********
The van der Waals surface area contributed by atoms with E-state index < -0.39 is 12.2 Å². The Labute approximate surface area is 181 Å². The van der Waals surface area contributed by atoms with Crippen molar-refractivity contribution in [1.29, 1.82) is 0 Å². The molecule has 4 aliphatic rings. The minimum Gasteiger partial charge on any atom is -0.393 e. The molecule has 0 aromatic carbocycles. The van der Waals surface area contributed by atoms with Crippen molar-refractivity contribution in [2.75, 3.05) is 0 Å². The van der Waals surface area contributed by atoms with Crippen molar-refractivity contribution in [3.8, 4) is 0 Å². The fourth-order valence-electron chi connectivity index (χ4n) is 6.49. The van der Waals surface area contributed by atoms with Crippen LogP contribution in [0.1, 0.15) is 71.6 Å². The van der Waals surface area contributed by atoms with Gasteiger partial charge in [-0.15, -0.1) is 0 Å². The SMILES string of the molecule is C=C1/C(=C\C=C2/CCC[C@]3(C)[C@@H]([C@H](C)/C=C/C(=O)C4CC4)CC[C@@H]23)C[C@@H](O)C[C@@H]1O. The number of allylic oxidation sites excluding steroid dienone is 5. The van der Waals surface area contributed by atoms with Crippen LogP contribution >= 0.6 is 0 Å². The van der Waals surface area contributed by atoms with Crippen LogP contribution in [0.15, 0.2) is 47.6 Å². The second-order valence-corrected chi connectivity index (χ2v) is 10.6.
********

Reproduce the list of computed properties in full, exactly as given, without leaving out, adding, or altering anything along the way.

The van der Waals surface area contributed by atoms with E-state index < -0.39 is 12.2 Å². The Labute approximate surface area is 181 Å². The van der Waals surface area contributed by atoms with Crippen molar-refractivity contribution in [1.29, 1.82) is 0 Å². The molecule has 4 aliphatic rings. The minimum Gasteiger partial charge on any atom is -0.393 e. The molecule has 0 aromatic carbocycles. The van der Waals surface area contributed by atoms with Crippen molar-refractivity contribution in [2.75, 3.05) is 0 Å². The van der Waals surface area contributed by atoms with Crippen molar-refractivity contribution in [3.8, 4) is 0 Å². The fourth-order valence-electron chi connectivity index (χ4n) is 6.49. The van der Waals surface area contributed by atoms with Crippen LogP contribution in [0.1, 0.15) is 71.6 Å². The van der Waals surface area contributed by atoms with Gasteiger partial charge in [-0.15, -0.1) is 0 Å². The SMILES string of the molecule is C=C1/C(=C\C=C2/CCC[C@]3(C)[C@@H]([C@H](C)/C=C/C(=O)C4CC4)CC[C@@H]23)C[C@@H](O)C[C@@H]1O. The number of allylic oxidation sites excluding steroid dienone is 5. The van der Waals surface area contributed by atoms with Crippen LogP contribution >= 0.6 is 0 Å². The van der Waals surface area contributed by atoms with Crippen LogP contribution in [0.15, 0.2) is 47.6 Å². The second-order valence-corrected chi connectivity index (χ2v) is 10.6.